By: Yulin Peng
If there is one skill you need, then resume writing is probably the first and most effective skill that you will have to develop for your job search. Your resume is what sells you as a business proposition to your prospective employers. It is the document that goes along the hallways and rooms of Human Resources managers advertising the fact that you are the right person for the job. It introduces you, sells you and prepares them for what to expect from you at the organization. Naturally it deserves to go to all these people with the right preparation, content and presentation. From the stationery to the font to the envelope, your resume sells everything about you in minute detail. As they say, God is in the details and this is something that prospective employers look for. The details.
Simply put, your resume outlines your skill set and your experience to the employer. Once he has finished scanning through your resume your employer would have formed a fair idea of how you can be of use to the organization and what kind of a person you are. The ideal resume should therefore be able to highlight the exact strengths that you have for the job and make you one of the strong contenders for the job. In short it should get you past the first hurdle and get you an interview call.
How do you do that? It helps to know the job you applied for because then you can align your strengths around the requirements of the job and the organizational goals and requirements. bunch you achievements, highlights, strengths and qualities appropriately and convey the picture well. What it means is that you must take some time to write your resume with care. That way you give yourself a good shot at the job.
Resumes normally fall into categories such as Chronological and Functional. In the chronological resume you mention the events and experiences in a chronological manner with recent jobs listed first. This is a simple and logical format that most people tend to understand easily. Though it is an easy format for people who have stuck to a logical career path it may not be the best option for people who are staring anew or for someone who is shifting jobs. For these people the functional resume is better because it focuses more on the different functional abilities you have accumulated over the years. It would help if you could put across the benefits you have accrued out of the experiences in each function to help the employer get a fair idea of how to slot you.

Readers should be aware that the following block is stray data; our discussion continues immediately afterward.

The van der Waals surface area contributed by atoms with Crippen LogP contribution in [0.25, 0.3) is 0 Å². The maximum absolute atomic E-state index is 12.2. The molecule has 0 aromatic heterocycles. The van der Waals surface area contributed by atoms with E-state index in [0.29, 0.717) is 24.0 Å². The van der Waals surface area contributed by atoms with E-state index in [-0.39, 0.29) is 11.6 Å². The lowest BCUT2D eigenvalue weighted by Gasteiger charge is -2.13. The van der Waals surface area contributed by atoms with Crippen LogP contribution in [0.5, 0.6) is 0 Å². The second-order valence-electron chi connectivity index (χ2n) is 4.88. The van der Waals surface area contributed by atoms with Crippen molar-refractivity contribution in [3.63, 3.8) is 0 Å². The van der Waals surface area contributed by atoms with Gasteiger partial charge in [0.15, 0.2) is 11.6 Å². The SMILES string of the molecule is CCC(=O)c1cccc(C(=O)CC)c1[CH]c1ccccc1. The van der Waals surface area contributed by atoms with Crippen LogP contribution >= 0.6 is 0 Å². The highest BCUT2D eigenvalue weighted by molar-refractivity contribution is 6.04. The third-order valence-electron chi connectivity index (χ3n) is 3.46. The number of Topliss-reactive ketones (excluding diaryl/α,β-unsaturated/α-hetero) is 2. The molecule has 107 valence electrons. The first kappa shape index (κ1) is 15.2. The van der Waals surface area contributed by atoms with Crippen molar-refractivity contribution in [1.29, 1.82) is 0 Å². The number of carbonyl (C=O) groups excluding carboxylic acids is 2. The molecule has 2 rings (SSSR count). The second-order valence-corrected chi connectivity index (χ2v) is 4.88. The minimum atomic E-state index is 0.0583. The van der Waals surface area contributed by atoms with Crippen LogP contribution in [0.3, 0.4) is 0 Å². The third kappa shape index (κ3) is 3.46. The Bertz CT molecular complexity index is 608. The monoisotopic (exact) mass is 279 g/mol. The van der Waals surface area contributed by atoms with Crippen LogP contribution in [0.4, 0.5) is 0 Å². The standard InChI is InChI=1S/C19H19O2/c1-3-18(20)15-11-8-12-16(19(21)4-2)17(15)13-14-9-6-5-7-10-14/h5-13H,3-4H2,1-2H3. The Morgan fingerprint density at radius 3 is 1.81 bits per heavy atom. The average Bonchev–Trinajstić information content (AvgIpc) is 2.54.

Experts figure that your resume has about 30 seconds to sell your case to the employers. Well-written resumes give the employer's the feeling that 'yes, here is our man'. There must be an energy about your resume, an enthusiasm that's infectious and a creative something that remains with the reader. So work on getting that perfect tone, the perfect layout, your best strengths upfront and make that interview list.